All of those skills, coupled with all of that playing time, have made for a exceptionally productive season. Jiménez has amassed 12 goals and seven assists in that time; both respective figures top the team’s scoring and assisting charts. In the entire Premier League, Jiménez’s 10 non-penalty goals are tied for the 12th most, and the only name in front of his on that list who doesn’t play for one of the Big Six is Everton’s Richarlison. His seven assists are the joint eighth-most in the league; only Ryan Fraser (10) has more for a non-Big Six outfit.

Jiménez’s numbers are even more impressive in the context of his team as a whole. His 19 combined goals and assists account for 48 percent of the entire Wolves team’s scoring output. That’s the largest percentage in the Premier League. Those goals are a key reason why Wolves are one of the stories of the season. Though this is the club’s first season back in the top flight, Wolves are pretty solidly the best team outside the Big Six. Nobody looks forward to competing against these guys. Between the league and the FA Cup, Wolves have beaten or drawn with Man City, Tottenham, Man Utd, and Chelsea. Liverpool are the only Big Six team to escape Wolves’ wrath so far this season, and the Pool Boys host the Wanderers in the final, potentially title-deciding match of the EPL season.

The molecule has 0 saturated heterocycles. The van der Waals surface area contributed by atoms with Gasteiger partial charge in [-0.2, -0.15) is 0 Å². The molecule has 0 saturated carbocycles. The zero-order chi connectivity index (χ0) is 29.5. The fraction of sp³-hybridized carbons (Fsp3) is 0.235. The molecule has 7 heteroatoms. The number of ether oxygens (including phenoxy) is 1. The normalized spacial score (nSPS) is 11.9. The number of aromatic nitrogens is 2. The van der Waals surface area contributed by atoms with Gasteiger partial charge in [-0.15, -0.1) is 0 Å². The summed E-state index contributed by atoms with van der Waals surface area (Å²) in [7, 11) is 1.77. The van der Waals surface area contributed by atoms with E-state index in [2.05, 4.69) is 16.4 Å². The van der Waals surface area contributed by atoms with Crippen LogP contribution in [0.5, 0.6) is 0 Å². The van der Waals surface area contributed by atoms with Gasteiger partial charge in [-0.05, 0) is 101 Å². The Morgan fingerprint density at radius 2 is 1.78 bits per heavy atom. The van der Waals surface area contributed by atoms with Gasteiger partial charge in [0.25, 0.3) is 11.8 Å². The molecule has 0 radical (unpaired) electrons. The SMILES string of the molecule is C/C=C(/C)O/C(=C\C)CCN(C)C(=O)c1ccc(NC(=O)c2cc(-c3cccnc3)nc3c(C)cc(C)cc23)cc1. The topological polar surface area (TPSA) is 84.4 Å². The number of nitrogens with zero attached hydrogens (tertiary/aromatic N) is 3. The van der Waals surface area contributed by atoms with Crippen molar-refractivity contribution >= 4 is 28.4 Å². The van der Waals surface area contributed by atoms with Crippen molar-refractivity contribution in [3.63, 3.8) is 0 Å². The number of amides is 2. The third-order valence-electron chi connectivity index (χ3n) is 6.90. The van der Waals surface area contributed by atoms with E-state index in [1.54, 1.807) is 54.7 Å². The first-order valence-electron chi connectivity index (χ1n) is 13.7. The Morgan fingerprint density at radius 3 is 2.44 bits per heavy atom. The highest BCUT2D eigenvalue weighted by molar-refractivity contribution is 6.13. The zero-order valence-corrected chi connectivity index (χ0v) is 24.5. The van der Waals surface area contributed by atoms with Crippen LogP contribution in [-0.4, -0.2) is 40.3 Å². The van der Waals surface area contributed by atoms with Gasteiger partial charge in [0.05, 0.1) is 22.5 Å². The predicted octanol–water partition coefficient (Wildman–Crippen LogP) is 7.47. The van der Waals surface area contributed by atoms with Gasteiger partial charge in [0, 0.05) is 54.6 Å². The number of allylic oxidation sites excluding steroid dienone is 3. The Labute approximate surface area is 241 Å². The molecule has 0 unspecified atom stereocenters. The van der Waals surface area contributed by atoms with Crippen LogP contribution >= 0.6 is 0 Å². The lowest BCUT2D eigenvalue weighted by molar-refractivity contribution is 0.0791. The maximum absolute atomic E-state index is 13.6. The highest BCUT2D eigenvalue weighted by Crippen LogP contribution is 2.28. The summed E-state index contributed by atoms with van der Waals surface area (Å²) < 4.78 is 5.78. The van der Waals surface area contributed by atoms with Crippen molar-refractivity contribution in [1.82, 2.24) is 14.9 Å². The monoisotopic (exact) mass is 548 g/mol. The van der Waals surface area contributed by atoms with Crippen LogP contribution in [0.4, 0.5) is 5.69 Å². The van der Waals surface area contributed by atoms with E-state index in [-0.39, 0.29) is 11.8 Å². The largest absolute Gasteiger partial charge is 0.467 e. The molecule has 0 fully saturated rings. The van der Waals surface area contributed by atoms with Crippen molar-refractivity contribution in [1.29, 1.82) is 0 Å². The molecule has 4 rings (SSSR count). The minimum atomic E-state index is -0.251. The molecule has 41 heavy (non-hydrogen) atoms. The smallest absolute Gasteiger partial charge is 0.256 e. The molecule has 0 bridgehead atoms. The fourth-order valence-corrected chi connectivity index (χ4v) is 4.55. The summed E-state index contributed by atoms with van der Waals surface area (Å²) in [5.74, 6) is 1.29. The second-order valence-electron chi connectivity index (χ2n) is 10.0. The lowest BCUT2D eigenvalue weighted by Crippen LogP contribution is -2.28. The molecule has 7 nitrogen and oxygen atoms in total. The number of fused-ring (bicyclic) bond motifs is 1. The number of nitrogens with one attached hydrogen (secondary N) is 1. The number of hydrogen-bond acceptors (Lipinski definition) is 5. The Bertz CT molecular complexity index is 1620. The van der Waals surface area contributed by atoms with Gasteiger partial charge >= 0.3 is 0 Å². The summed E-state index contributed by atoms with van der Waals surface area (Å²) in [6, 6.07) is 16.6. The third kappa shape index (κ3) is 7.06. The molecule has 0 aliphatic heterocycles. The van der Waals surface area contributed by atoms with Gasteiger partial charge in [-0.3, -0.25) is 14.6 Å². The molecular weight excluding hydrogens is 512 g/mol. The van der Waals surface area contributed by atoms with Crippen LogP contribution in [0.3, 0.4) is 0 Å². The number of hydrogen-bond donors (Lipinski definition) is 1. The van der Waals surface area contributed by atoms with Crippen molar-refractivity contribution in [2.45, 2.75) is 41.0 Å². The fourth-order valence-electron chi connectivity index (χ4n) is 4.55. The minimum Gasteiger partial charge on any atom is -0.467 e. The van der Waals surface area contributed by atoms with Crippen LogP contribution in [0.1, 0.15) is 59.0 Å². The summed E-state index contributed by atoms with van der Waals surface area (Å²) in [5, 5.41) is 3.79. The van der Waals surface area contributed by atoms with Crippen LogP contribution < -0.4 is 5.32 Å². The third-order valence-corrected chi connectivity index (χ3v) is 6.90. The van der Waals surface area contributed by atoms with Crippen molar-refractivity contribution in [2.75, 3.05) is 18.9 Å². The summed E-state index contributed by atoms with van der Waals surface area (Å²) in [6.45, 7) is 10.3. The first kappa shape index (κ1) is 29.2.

As impressive as it’s been, Wolves’ ascent is no surprise. Unlike the typical mid-sized club in a blessed season during which it flirts with the table’s upper-third spots, Wolves did not get here by signing relatively cheap, undervalued players and developing them. Instead, Wolves are run like a big club in miniature. Their success is due to their willingness to throw (what is for them) large sums of money around to acquire good players. Because Wolves are Wolves and not Man City, the upper limits on their spending are far below that of the big boys, as is the talent they’re able to attract. Nevertheless, Wolves do have enough cash and luster to sign very good players at the level just below the elite, and Jiménez’s transfer is the best example of what this strategy looks like when it works.